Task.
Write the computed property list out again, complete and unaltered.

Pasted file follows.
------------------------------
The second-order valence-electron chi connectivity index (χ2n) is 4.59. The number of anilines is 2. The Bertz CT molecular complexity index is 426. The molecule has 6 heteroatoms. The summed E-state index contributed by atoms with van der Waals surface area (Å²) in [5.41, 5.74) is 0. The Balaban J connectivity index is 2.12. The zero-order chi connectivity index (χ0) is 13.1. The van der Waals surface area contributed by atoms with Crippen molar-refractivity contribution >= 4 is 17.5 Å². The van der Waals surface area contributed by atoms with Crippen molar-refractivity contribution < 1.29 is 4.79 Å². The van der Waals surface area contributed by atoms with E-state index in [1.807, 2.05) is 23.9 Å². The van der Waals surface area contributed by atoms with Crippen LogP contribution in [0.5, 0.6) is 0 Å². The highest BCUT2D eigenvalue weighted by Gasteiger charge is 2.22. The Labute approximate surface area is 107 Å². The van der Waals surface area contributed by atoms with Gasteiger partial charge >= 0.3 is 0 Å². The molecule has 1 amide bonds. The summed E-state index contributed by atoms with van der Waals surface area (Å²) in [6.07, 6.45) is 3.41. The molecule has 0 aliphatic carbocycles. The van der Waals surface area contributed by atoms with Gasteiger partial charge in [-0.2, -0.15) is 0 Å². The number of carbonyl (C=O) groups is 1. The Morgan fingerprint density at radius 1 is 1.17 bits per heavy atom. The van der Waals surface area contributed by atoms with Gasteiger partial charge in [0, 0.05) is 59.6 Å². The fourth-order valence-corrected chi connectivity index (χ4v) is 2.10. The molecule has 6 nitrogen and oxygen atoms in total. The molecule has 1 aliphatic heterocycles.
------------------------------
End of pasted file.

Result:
The second-order valence-electron chi connectivity index (χ2n) is 4.59. The number of anilines is 2. The Bertz CT molecular complexity index is 426. The molecule has 6 heteroatoms. The summed E-state index contributed by atoms with van der Waals surface area (Å²) in [5.41, 5.74) is 0. The Balaban J connectivity index is 2.12. The zero-order chi connectivity index (χ0) is 13.1. The van der Waals surface area contributed by atoms with Crippen molar-refractivity contribution >= 4 is 17.5 Å². The van der Waals surface area contributed by atoms with Crippen molar-refractivity contribution < 1.29 is 4.79 Å². The van der Waals surface area contributed by atoms with E-state index in [1.807, 2.05) is 23.9 Å². The van der Waals surface area contributed by atoms with Crippen LogP contribution in [0.5, 0.6) is 0 Å². The highest BCUT2D eigenvalue weighted by Gasteiger charge is 2.22. The Labute approximate surface area is 107 Å². The van der Waals surface area contributed by atoms with Gasteiger partial charge >= 0.3 is 0 Å². The molecule has 1 amide bonds. The summed E-state index contributed by atoms with van der Waals surface area (Å²) in [6.07, 6.45) is 3.41. The molecule has 0 aliphatic carbocycles. The van der Waals surface area contributed by atoms with Gasteiger partial charge in [-0.2, -0.15) is 0 Å². The number of carbonyl (C=O) groups is 1. The Morgan fingerprint density at radius 1 is 1.17 bits per heavy atom. The van der Waals surface area contributed by atoms with Gasteiger partial charge in [0, 0.05) is 59.6 Å². The fourth-order valence-corrected chi connectivity index (χ4v) is 2.10. The molecule has 6 nitrogen and oxygen atoms in total. The molecule has 1 aliphatic heterocycles.